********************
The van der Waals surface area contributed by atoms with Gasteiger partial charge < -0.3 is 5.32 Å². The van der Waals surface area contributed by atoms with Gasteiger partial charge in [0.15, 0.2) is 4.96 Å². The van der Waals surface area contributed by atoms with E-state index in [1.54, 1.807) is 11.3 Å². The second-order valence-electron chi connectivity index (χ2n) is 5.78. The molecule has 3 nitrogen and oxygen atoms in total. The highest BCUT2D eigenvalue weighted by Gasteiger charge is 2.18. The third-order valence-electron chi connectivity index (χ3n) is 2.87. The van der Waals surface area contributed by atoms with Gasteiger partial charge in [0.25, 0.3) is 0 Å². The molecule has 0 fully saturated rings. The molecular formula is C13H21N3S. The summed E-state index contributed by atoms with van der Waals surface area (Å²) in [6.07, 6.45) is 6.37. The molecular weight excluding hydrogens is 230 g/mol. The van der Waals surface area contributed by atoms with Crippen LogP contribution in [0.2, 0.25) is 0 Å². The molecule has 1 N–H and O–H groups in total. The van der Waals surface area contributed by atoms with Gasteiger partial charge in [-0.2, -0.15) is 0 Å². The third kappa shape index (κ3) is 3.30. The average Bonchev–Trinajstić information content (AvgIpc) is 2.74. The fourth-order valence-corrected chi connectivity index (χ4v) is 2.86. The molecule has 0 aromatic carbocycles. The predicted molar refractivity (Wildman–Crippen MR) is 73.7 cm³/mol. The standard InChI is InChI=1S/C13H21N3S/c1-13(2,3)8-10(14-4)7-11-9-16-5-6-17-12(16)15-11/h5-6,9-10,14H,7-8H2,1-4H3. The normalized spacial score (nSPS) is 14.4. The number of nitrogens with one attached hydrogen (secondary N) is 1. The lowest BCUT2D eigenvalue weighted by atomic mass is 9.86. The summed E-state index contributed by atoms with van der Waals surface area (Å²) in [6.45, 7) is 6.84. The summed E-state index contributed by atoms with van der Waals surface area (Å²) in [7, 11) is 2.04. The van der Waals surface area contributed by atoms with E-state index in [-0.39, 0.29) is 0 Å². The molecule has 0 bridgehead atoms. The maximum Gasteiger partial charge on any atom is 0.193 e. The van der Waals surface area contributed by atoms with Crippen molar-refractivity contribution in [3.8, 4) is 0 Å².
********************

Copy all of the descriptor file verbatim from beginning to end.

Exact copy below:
The van der Waals surface area contributed by atoms with Gasteiger partial charge < -0.3 is 5.32 Å². The van der Waals surface area contributed by atoms with Gasteiger partial charge in [0.15, 0.2) is 4.96 Å². The van der Waals surface area contributed by atoms with E-state index in [1.54, 1.807) is 11.3 Å². The second-order valence-electron chi connectivity index (χ2n) is 5.78. The molecule has 3 nitrogen and oxygen atoms in total. The highest BCUT2D eigenvalue weighted by Gasteiger charge is 2.18. The third-order valence-electron chi connectivity index (χ3n) is 2.87. The van der Waals surface area contributed by atoms with Gasteiger partial charge in [0.25, 0.3) is 0 Å². The molecule has 0 fully saturated rings. The molecular formula is C13H21N3S. The summed E-state index contributed by atoms with van der Waals surface area (Å²) in [6.07, 6.45) is 6.37. The molecular weight excluding hydrogens is 230 g/mol. The van der Waals surface area contributed by atoms with Crippen LogP contribution in [0.2, 0.25) is 0 Å². The molecule has 1 N–H and O–H groups in total. The van der Waals surface area contributed by atoms with Gasteiger partial charge in [-0.2, -0.15) is 0 Å². The third kappa shape index (κ3) is 3.30. The average Bonchev–Trinajstić information content (AvgIpc) is 2.74. The fourth-order valence-corrected chi connectivity index (χ4v) is 2.86. The molecule has 0 aromatic carbocycles. The predicted molar refractivity (Wildman–Crippen MR) is 73.7 cm³/mol. The standard InChI is InChI=1S/C13H21N3S/c1-13(2,3)8-10(14-4)7-11-9-16-5-6-17-12(16)15-11/h5-6,9-10,14H,7-8H2,1-4H3. The normalized spacial score (nSPS) is 14.4. The number of nitrogens with one attached hydrogen (secondary N) is 1. The lowest BCUT2D eigenvalue weighted by atomic mass is 9.86. The summed E-state index contributed by atoms with van der Waals surface area (Å²) in [6.45, 7) is 6.84. The summed E-state index contributed by atoms with van der Waals surface area (Å²) in [7, 11) is 2.04. The van der Waals surface area contributed by atoms with E-state index in [-0.39, 0.29) is 0 Å². The molecule has 0 bridgehead atoms. The maximum Gasteiger partial charge on any atom is 0.193 e. The van der Waals surface area contributed by atoms with Crippen molar-refractivity contribution in [3.8, 4) is 0 Å².